By Chris M. Junior
Robert Croydon’s entry into the music collectibles industry occurred in the 1980s, when the then-teenager made a modest profit selling a 12-inch remix of the Frankie Goes to Hollywood song “Relax.”
Ever since, Croydon has shown a propensity not to relax when it comes to buying and selling memorabilia. The same can be said of Julian Thomas, his childhood friend and longtime business partner. They spent several years working day jobs while also pouring time, effort and resources into building their memorabilia business, selling their items in various ways. Since 2007, their primary collectibles venture has been the Web site 991.com, which specializes in rare vinyl, posters and clothing, as well as items once owned by star musicians, such as a cash register that Who drummer Keith Moon had at his home.
Asked to explain the origin of the site’s name, Croydon begins by saying that 99 percent of any record collection is already complete. The remaining 1 percent, he adds, “is a pang for a new experience, one more step in a journey driven by music, and the gap hungering to be filled. So 99 is the collection, and 1 is the gap.”
While Croydon spends his workdays pretty much deskbound at the company’s U.K. headquarters, Thomas is on the move in search of quality product, specifically jazz vinyl collections. Thomas and the other full-time buyers at 991.com (some of whom are based in America, Japan and Mexico) travel around the world to major record shows to track down rarities and purchase entire collections.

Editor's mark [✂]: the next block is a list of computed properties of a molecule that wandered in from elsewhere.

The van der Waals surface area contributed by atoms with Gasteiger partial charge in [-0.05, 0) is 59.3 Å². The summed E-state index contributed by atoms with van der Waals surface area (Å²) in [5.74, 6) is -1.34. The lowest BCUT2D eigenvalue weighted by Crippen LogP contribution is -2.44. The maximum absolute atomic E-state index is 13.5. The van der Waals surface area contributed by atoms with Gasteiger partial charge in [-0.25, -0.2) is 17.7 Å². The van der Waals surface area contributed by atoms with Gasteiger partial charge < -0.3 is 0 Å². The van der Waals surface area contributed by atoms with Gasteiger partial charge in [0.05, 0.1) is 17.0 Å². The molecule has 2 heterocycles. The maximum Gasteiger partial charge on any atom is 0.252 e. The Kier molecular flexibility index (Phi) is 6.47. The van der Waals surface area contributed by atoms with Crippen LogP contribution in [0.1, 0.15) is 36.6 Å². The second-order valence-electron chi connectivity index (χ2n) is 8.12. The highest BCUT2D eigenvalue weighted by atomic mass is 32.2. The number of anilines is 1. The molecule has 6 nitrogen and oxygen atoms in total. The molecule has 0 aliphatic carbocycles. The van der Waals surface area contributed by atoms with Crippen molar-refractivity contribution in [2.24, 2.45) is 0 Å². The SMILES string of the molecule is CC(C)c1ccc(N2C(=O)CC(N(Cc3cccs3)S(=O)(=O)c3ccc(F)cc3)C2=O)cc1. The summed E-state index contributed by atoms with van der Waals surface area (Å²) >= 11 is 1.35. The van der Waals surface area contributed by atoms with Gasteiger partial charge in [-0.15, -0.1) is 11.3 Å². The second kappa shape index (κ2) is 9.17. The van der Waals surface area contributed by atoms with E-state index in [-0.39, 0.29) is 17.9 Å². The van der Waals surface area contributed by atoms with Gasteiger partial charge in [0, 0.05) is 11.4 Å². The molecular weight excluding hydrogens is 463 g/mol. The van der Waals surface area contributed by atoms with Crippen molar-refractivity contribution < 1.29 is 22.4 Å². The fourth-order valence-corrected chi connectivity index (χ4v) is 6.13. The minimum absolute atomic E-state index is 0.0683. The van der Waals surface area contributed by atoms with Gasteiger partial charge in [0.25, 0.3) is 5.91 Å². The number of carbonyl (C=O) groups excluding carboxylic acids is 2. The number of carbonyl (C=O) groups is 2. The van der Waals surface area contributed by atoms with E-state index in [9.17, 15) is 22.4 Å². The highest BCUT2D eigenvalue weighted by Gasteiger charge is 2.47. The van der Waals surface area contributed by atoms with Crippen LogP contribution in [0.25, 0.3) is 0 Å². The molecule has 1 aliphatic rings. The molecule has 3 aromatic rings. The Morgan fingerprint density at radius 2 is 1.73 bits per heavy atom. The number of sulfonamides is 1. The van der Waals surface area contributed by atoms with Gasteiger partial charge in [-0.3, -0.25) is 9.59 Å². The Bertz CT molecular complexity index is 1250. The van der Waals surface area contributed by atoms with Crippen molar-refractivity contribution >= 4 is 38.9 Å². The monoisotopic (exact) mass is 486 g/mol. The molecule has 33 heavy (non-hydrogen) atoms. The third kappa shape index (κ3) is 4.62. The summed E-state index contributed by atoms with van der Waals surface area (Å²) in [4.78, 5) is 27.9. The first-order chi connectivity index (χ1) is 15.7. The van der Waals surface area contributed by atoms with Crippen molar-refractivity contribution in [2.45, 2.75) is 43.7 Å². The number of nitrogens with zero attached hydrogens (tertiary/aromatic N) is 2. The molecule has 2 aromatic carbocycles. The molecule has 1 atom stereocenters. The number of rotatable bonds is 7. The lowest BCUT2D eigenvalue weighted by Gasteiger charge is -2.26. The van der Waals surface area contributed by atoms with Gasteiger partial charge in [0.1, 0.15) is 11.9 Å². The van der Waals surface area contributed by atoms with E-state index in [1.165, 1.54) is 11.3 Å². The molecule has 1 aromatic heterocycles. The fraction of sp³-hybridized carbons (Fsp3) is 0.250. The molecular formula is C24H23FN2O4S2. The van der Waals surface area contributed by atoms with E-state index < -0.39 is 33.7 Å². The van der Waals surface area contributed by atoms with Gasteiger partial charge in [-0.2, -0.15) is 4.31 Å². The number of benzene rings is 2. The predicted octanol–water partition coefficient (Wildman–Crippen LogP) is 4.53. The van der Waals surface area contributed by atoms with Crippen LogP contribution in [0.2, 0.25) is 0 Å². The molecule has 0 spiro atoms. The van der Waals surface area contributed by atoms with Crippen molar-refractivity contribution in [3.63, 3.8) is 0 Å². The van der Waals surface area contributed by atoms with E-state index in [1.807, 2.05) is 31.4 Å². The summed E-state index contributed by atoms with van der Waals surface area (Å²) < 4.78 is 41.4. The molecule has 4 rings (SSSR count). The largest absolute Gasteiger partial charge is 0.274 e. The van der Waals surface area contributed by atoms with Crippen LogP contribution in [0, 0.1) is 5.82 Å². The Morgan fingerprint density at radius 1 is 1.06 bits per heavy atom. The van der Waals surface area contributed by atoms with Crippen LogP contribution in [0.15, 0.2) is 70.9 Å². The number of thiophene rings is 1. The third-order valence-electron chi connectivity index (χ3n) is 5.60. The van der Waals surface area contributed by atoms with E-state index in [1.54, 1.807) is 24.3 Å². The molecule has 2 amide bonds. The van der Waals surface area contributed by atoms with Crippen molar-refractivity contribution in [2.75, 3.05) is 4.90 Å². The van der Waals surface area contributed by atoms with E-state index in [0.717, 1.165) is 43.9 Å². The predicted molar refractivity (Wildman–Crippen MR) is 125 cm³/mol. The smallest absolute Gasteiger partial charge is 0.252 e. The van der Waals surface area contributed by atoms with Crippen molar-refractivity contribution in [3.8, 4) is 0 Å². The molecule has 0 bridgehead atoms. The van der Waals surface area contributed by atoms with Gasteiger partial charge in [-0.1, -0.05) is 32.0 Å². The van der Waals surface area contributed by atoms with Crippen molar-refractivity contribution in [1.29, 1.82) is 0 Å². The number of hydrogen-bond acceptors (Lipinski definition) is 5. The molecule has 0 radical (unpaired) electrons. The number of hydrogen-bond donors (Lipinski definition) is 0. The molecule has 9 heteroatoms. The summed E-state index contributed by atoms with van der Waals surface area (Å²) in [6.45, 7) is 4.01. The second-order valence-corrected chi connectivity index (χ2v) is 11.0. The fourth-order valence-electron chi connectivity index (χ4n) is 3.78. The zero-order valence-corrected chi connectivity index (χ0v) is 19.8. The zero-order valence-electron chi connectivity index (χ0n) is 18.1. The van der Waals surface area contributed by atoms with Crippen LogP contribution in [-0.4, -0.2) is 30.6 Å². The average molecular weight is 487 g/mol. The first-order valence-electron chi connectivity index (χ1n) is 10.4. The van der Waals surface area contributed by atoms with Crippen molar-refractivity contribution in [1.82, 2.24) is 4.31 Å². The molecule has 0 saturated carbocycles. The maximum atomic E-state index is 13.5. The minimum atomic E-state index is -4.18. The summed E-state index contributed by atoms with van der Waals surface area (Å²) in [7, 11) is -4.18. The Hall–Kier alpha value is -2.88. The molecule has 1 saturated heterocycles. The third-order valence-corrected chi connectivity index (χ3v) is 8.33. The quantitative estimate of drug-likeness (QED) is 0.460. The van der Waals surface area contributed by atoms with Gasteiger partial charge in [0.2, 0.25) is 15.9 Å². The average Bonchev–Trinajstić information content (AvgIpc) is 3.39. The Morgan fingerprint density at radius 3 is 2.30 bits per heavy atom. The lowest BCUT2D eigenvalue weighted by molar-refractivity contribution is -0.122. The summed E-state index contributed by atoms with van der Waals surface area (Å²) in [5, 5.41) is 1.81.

In a typical week, Croydon says, 991.com will add around 3,000 new collectibles. New vinyl acquisitions, such as the 15,000 titles purchased from a single owner in early March, are researched, graded, described, pictured and priced before they are offered for sale.
“The Web site is entirely live,” Croydon explains, “so once we hit ‘save’ on our database, then that item is immediately available for purchase on 991.com.”
The site claims to have 500,000 mint-condition pieces. For a while, CDs were the biggest part of its business. But vinyl has been king lately, according to Croydon, who says vinyl sales increased by 15 percent between 2009 and 2010.
“With the advent of the MP3, people want the physical, tangible feel of a proper record again,” he says. “We offer fans the chance to set themselves and their record collection apart, bringing back the individuality and bragging rights that have been lost to people in the age of downloads. Our site is for people who appreciate the pleasure that comes with owning a unique physical object, as well as the convenience of a play list.”
When it comes to confirming the genuineness of such memorabilia as the Moon cash register, Croydon says his company uses its decades of experience and renowned resources, in addition to working closely with sellers, to determine authenticity.
“Pop memorabilia is a growing area for investors wishing to seek an alternative to traditional commodities, so authenticity is paramount to protect that investment,” he adds. “As a bonus, there’s also the regular dividend a collector will enjoy from simply owning cool pieces of pop culture. It’s not always about the money.”
Croydon says that 991.com is expanding into books and art, but the heart of the business will always be buying and selling music items. At the top of his want list are record collections containing such artists as The Beatles, Jimi Hendrix, Elvis Presley, The Rolling Stones, Pink Floyd, David Bowie, Queen, Madonna and U2.